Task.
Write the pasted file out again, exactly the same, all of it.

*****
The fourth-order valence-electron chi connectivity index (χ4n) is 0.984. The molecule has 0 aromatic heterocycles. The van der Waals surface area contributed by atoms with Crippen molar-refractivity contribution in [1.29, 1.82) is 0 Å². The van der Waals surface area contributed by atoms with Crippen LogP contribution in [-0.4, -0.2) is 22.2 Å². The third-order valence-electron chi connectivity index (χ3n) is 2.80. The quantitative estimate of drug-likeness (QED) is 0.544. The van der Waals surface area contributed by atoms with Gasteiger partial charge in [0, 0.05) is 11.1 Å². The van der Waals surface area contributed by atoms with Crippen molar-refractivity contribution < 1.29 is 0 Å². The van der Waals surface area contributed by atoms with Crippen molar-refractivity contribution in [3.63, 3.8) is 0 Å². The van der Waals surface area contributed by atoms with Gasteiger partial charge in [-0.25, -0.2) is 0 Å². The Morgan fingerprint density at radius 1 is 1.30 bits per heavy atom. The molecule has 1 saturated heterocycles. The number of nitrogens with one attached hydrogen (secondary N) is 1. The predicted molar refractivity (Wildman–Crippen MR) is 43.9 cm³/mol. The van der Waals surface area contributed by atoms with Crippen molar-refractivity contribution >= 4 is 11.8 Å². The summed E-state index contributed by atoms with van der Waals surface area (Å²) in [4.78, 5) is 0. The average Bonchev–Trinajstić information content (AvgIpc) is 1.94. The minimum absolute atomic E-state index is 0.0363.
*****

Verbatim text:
The fourth-order valence-electron chi connectivity index (χ4n) is 0.984. The molecule has 0 aromatic heterocycles. The van der Waals surface area contributed by atoms with Crippen molar-refractivity contribution in [1.29, 1.82) is 0 Å². The van der Waals surface area contributed by atoms with Crippen LogP contribution in [-0.4, -0.2) is 22.2 Å². The third-order valence-electron chi connectivity index (χ3n) is 2.80. The quantitative estimate of drug-likeness (QED) is 0.544. The van der Waals surface area contributed by atoms with Gasteiger partial charge in [0, 0.05) is 11.1 Å². The van der Waals surface area contributed by atoms with Crippen molar-refractivity contribution < 1.29 is 0 Å². The van der Waals surface area contributed by atoms with Crippen molar-refractivity contribution in [3.63, 3.8) is 0 Å². The van der Waals surface area contributed by atoms with Gasteiger partial charge in [-0.25, -0.2) is 0 Å². The Morgan fingerprint density at radius 1 is 1.30 bits per heavy atom. The molecule has 1 saturated heterocycles. The number of nitrogens with one attached hydrogen (secondary N) is 1. The predicted molar refractivity (Wildman–Crippen MR) is 43.9 cm³/mol. The van der Waals surface area contributed by atoms with Crippen molar-refractivity contribution >= 4 is 11.8 Å². The summed E-state index contributed by atoms with van der Waals surface area (Å²) in [4.78, 5) is 0. The average Bonchev–Trinajstić information content (AvgIpc) is 1.94. The minimum absolute atomic E-state index is 0.0363.